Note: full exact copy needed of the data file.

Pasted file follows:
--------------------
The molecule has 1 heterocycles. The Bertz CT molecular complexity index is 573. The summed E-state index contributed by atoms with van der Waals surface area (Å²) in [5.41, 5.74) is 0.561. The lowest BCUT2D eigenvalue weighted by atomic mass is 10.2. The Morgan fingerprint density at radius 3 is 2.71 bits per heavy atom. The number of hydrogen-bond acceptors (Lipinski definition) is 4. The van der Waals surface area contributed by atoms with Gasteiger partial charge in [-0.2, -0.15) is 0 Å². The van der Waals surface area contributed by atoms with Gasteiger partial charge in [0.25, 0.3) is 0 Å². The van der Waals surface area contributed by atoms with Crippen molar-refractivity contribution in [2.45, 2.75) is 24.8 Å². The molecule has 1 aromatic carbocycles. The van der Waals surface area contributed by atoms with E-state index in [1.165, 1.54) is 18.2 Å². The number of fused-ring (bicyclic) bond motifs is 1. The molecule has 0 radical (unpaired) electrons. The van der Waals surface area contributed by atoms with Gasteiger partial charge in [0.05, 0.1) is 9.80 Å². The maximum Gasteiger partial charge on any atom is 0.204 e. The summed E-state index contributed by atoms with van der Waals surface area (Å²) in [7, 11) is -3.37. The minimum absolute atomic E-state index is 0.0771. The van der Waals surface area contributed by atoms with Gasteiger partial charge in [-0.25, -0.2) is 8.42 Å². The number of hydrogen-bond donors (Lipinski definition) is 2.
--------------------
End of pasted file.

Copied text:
The molecule has 1 heterocycles. The Bertz CT molecular complexity index is 573. The summed E-state index contributed by atoms with van der Waals surface area (Å²) in [5.41, 5.74) is 0.561. The lowest BCUT2D eigenvalue weighted by atomic mass is 10.2. The Morgan fingerprint density at radius 3 is 2.71 bits per heavy atom. The number of hydrogen-bond acceptors (Lipinski definition) is 4. The van der Waals surface area contributed by atoms with Gasteiger partial charge in [-0.2, -0.15) is 0 Å². The van der Waals surface area contributed by atoms with Gasteiger partial charge in [0.25, 0.3) is 0 Å². The van der Waals surface area contributed by atoms with Crippen molar-refractivity contribution in [2.45, 2.75) is 24.8 Å². The molecule has 1 aromatic carbocycles. The van der Waals surface area contributed by atoms with E-state index in [1.165, 1.54) is 18.2 Å². The number of fused-ring (bicyclic) bond motifs is 1. The molecule has 0 radical (unpaired) electrons. The van der Waals surface area contributed by atoms with Gasteiger partial charge in [0.05, 0.1) is 9.80 Å². The maximum Gasteiger partial charge on any atom is 0.204 e. The summed E-state index contributed by atoms with van der Waals surface area (Å²) in [7, 11) is -3.37. The minimum absolute atomic E-state index is 0.0771. The van der Waals surface area contributed by atoms with Gasteiger partial charge in [-0.25, -0.2) is 8.42 Å². The number of hydrogen-bond donors (Lipinski definition) is 2.